Choose a topic from Vol 2:


Proof of God's existence
God's nature
Supreme control over all things and the problem of suffering and evil


Destiny of man
Immortality of man's soul
Pre-existence denied
The human free will
Determinism absurd


Necessity of religion
Salvation of the soul
Voice of science
Religious racketeers
Divine revelation
Revealed mysteries
Existence of miracles

The Religion of the Bible

Gospels historical
Missing Books of the Bible
The Bible inspired
Biblical account of creation
New Testament problems
Supposed contradictions in Sacred Scripture

The Christian Faith

Source of Christian teaching
Jewish rejection of Christ
Christianity a new religion
Rational foundation for belief
Causes of unbelief

A Definite Christian Faith

Divisions amongst Christians
Schisms unjustified
Facing the problem
The wrong approach
Is one religion as good as another?
Obligation of inquiry
Charity and tolerance

The Protestant Reformation

Meaning of "Protestant"
Causes of the Reformation
Catholic reaction
Reformers mistaken
The idealization of Protestantism
The Catholic estimate

The Truth of Catholicism

Meaning of the word "Church"
Origin of the Church
The Catholic claim
The Roman hierarchy
The Pope
The Petrine text
St. Peter's supremacy
St. Peter in Rome
Temporal power
Unity of the Church
Holiness of the Church
Catholicity of the Church
Apostolicity of the Church
Indefectibility of the Church
Obligation to be a Catholic

The Church and the Bible

Catholic attitude towards the Bible
Is Bible reading forbidden to Catholics?
Protestant Bibles
The Catholic Douay Version
Principle of private interpretation
Need of Tradition
The teaching authority of the Catholic Church

The Dogmas of the Church

Revolt against dogma
Value of a Creed
The divine gift of Faith
Faith and reason
The "Dark Ages"
The claims of science
The Holy Trinity
Creation and evolution
Grace and salvation
The Sacraments
Holy Eucharist
The Sacrifice of the Mass
Holy Communion
The Catholic Priesthood
Marriage and divorce
Extreme Unction
The resurrection of the body
The end of the world

The Church and Her Moral Teachings

The Inquisition
Other superstitions
Attendance at Mass
Sex education
Attitude to "Free Love"

The Church in Her Worship

Magnificent edifices
Lavish ritual
Women in Church
Catholics and "Mother's Day"
Liturgical Days
Burial rites
Candles and votive lamps
The rosary
Lourdes water
The Scapular

The Church and Social Welfare

Social influence of the Church
The education question
The Church and world distress
Catholic attitude towards Capitalism
The remedy for social ills
Communism condemned
The Fascist State
Morality of war
May individuals become soldiers?
The Church and peace
Capital punishment
Catholic Action

Comparative Study of Non-Catholic Denominations

Defections from the Catholic Church
Coptic Church
Greek Orthodox Church
Anglican Episcopal Church
The "Free" or "Nonconformist" Churches
Church of Christ
Seventh Day Adventists
Plymouth Brethren
Catholic Apostolic Church or Irvingites
Salvation Army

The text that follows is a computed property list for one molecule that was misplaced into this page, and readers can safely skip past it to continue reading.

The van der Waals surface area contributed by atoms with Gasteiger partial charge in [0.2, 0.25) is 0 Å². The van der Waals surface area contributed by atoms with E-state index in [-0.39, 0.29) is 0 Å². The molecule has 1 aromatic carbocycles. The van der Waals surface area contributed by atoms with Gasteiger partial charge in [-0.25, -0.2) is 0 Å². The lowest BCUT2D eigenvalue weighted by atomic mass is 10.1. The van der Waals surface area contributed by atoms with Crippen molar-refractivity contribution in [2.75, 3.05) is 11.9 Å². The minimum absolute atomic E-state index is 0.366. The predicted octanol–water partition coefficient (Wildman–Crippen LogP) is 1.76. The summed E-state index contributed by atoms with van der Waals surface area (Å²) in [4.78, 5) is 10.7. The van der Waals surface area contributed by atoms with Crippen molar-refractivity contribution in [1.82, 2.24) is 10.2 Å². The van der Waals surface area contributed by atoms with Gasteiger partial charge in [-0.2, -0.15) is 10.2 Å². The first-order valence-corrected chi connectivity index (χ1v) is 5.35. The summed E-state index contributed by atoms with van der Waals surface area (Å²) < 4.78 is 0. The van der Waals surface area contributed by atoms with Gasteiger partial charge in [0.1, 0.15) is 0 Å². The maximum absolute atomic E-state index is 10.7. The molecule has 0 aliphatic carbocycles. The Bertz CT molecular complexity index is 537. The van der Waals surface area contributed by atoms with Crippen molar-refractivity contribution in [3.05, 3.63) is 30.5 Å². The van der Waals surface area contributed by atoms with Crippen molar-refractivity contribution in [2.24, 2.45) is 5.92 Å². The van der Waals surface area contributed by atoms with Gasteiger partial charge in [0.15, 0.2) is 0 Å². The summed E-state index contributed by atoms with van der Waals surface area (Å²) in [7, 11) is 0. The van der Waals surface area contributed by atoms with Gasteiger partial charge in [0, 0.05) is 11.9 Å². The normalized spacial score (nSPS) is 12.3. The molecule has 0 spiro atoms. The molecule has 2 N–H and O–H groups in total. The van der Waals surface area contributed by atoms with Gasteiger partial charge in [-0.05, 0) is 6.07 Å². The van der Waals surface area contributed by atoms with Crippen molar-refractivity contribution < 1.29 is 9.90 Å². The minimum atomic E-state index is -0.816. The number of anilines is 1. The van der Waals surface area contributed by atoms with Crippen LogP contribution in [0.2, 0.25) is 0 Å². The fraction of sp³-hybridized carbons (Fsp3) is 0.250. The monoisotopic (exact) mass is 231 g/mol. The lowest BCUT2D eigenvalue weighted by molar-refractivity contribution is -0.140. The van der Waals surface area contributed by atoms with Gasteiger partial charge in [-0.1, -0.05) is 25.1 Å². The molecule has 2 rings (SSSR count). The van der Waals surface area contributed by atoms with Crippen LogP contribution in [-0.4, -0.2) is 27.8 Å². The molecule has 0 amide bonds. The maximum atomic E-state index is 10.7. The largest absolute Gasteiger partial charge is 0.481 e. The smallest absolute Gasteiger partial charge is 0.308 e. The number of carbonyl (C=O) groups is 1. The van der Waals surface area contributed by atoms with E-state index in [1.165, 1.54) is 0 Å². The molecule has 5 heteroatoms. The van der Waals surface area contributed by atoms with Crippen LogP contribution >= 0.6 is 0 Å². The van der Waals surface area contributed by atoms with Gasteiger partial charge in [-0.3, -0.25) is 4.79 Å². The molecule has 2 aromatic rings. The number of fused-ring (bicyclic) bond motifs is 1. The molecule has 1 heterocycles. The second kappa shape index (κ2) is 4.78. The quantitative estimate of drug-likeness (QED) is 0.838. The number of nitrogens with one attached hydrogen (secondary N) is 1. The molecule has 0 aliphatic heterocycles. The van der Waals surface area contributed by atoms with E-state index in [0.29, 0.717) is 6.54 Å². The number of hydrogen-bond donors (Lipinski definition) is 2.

Christian Science
British Israelism
Liberal Catholics
Witnesses of Jehovah
Buchmanism or the "Oxford Group Movement"
From Protestantism to Catholicism

To and From Rome

Conversion of Cardinal Newman
Why Gladstone refrained
The peculiar case of Lord Halifax
Gibbon the historian
Secession of Father Chiniquy
Father Tyrrell, the modernist
Bishop Garrett's departure
Judgment on lapsed Catholics
Protestant apathy towards conversion of Catholics
Principles for converts to Catholicism
God's will that all should become Catholics


903. How would you define a lie?

I would define it as the uttering of what one knows to be false, and that whether by speech, writing, or gesture.

904. Would it be a lie to say what is untrue to a person who has no right whatever to the information sought?

Yes. A lie is wrong in itself, not merely in reference to the rights of others. If others have a right to the truth, a lie is by that fact a still graver sin. But, even if they have no right, to say what one knows to be untrue is still a lie, and sinful before God.The idea that men may tell lies provided the listeners or readers have no right to the truth leads to immense evils. Each man constitutes himself as the judge concerning the extent of other people's rights, and soon ends by saying what he thinks will be for their good, or his own good, whether it be true or false. Thus, we have official lies in war time, political untruths, newspaper dishonesties, and a general spirit of mistrust which renders social peace and confidence impossible. In December, 1935, a statement by a Polish doctor on the scene in Abyssinia was sent to the League of Nations, declaring that the Italians had deliberately bombed the Red Cross hospital at Dessye.That news at once got headlines in the newspapers, so that all the world could read of Italian brutality, and work up suitable feelings of indignation and disgust. The item was quoted and re-quoted, and as it went from lip to lip it left in its wake a train of ill-will, hatred, anger, and contempt in people of a dozen countries.Two months later the news was cabled that the doctor in question had retracted his statement, saying that he signed it without reading it, being forced to do so while performing an operation in the presence of the Abyssinian Emperor. But this retraction does not alter the fact that the original lie had had two months' liberty to enkindle ill-will and hatred; nor was it possible to undo the harm already caused. This is but one instance of the evils wrought by lies.



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